[I wrote this about a year ago, and just found it again to post here.]
An elderly missionary was asked to sum up his life which had been filled with sorrow and anguish. His words shocked many, especially those who were expecting something more profound. “Jesus loves me, this I know,” he said. Then he sat down.
Once upon a time, I wrote happy. As a little girl of ten, I wanted everything to turn out well. I thought that if you ate your vegetables and said your prayers life would be grand. I conveyed this in my writing. I also planned to save the world, although that was a bit later in life.
When my four-year-old son died, I could not write happy. Like the words in many of the Psalms, my tears were my food; despair filled every ounce of me. Writing helped to get the sad out, and pretty soon, I wanted to live again and had hopes for my fiction.
There is no surprise now that my novels depict both happy and sad, joy, light-heartedness, distraught, and confusion. My goal is to write real.
When I created Monet, the three-year-old in my first novel, Rain Song, some questions arose. Why was this child so loud and naughty? Was it the case of poor parenting? Her mother took her to many doctors to try to find out why she was the way she was, and while there was some conversation about autism, I never said that was Monet’s diagnosis. Yet, some readers were quick to label her with that and their reviews showed it.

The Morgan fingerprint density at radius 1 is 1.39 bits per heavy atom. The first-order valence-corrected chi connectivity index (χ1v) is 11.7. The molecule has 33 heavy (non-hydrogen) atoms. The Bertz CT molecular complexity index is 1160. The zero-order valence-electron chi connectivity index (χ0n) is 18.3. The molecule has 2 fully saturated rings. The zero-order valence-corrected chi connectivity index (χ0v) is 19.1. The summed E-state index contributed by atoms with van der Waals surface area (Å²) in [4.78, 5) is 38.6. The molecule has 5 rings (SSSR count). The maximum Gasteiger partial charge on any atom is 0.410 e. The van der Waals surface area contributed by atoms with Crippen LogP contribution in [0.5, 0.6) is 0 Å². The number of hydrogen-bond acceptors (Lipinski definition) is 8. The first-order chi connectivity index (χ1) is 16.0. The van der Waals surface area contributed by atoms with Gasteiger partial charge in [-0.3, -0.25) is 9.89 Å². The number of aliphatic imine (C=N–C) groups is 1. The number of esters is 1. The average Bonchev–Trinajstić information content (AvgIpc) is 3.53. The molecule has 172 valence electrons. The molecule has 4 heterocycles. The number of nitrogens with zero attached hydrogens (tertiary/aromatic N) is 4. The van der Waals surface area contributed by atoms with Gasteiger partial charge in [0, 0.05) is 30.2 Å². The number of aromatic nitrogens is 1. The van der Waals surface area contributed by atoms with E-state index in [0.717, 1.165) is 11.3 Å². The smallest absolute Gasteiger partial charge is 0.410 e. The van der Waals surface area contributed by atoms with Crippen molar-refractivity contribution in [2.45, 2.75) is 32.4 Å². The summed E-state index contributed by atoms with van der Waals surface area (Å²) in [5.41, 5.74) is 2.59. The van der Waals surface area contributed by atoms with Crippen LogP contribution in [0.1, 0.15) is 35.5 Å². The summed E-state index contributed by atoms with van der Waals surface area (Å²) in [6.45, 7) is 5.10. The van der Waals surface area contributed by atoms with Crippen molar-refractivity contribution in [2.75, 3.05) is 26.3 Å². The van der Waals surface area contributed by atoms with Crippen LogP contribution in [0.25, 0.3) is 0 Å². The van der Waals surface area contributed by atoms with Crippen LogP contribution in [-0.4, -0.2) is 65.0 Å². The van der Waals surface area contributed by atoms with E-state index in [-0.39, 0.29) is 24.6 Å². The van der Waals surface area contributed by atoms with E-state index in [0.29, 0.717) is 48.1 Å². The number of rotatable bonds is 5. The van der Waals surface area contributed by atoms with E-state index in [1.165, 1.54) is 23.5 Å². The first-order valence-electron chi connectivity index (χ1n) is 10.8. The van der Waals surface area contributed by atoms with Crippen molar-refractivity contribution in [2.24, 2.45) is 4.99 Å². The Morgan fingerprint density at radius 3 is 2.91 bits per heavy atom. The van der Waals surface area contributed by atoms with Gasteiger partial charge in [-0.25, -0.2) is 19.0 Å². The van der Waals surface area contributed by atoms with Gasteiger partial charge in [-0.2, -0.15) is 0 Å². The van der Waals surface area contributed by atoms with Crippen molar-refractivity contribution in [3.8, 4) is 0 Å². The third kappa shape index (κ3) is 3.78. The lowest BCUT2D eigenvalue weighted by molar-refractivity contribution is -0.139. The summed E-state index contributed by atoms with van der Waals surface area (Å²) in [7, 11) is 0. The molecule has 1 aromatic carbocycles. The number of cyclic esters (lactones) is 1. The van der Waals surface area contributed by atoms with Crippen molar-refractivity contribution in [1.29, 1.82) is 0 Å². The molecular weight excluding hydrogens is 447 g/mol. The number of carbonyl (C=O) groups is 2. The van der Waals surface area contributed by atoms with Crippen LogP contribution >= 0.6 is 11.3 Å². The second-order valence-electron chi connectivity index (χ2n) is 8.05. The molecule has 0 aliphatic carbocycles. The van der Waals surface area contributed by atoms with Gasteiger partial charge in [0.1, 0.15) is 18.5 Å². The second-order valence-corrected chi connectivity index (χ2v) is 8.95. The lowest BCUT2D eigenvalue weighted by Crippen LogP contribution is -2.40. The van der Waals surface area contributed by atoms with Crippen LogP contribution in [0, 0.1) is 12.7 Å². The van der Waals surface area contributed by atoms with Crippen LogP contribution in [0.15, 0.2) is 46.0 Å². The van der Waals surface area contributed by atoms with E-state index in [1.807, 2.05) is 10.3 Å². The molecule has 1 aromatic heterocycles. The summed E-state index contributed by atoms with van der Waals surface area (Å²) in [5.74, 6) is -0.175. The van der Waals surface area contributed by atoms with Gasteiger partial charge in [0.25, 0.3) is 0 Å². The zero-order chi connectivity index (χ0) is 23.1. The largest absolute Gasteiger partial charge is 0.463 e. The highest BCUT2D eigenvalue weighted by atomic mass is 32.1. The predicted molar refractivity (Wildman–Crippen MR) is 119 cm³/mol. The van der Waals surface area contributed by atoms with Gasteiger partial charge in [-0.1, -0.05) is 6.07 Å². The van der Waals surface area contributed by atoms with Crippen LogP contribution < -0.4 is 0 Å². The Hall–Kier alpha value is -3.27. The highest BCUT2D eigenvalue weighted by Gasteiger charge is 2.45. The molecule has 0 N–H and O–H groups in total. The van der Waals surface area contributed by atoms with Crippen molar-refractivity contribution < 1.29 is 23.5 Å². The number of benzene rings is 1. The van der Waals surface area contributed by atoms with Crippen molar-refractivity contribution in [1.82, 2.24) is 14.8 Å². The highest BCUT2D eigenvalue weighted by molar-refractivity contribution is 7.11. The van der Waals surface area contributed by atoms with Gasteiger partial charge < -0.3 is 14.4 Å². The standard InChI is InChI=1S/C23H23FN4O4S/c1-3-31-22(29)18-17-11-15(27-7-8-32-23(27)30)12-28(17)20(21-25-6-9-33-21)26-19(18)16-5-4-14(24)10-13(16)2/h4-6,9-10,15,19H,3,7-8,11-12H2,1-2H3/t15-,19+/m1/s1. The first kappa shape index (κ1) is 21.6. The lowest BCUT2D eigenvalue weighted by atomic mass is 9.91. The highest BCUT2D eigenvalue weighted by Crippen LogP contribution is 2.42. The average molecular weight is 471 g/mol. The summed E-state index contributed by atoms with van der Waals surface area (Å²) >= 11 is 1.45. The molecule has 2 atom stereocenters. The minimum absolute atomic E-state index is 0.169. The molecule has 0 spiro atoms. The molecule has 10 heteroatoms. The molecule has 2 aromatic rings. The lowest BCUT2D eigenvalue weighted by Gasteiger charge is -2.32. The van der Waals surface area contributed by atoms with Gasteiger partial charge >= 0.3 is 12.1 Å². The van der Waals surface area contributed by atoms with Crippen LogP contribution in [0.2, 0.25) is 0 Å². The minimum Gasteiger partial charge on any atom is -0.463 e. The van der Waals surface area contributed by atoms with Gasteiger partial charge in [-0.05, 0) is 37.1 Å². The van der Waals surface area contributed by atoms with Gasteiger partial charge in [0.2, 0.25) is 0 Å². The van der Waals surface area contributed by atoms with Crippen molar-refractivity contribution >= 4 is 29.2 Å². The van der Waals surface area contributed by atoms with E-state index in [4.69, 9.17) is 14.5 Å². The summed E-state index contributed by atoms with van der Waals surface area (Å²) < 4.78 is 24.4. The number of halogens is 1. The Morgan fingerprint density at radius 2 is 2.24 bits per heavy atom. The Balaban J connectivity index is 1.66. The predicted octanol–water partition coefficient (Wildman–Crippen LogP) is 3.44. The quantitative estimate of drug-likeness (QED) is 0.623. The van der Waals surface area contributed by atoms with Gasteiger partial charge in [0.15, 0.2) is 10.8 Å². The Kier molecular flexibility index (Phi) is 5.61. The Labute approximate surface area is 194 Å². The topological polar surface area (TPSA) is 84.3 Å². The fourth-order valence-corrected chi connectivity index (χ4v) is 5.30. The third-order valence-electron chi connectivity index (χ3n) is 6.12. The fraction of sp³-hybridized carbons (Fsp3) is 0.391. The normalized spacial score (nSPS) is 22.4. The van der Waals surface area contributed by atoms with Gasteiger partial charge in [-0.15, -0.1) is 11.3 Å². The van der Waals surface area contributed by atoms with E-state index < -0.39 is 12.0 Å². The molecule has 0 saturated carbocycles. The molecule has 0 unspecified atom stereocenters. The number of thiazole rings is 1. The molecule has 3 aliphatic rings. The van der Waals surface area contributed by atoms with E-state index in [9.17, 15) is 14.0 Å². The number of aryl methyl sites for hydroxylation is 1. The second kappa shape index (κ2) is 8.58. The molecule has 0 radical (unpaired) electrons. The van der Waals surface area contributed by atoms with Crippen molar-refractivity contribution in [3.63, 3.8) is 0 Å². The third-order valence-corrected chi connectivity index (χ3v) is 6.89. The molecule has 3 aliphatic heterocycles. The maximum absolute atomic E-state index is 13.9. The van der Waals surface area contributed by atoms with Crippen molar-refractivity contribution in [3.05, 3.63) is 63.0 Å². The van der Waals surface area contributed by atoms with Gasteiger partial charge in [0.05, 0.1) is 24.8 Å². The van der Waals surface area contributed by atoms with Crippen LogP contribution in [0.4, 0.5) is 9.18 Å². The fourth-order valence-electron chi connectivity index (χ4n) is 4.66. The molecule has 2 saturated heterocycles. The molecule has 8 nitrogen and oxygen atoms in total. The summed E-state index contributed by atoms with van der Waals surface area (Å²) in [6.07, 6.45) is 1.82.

Whether you like Monet in the novel or not, to me, she is the symbol that things are not always neatly-labeled in life. Everything is not black or white. My son was not immediately diagnosed with cancer. The doctors gave him other labels first and eventually he had to go through a surgery and a biopsy. A lot of waiting was involved.
I believe life in novels should mimic life in reality. I don’t have all the answers, and neither do my characters. They don’t get over grief, they heal a little. They might overcome some adversity, but they still have wounds. Mentally-challenged Jonas, in How Sweet It Is, will never be a scientist or a professor, yet he has the qualities of a humble man that surpass most scholars. We don’t know why God made Jonas the way he did, but we like him.
Can we live with not knowing everything? In our lives and in our novels? Is grappling with our faith okay? Is it acceptable to some days barely hang onto the hand of the God? I believe that creative ways to show our characters have not yet arrived are necessary in our stories.
Just like in my life. And in yours.
Sometimes when our days are a blur of uncertainty, when the future looks dismal, when our spirits have been crushed, what comes from our feeble lips is both simple and profound, “Jesus loves me, this I know.” It is a sacrifice to say it, and yet, it rings true.
~ Alice J. Wisler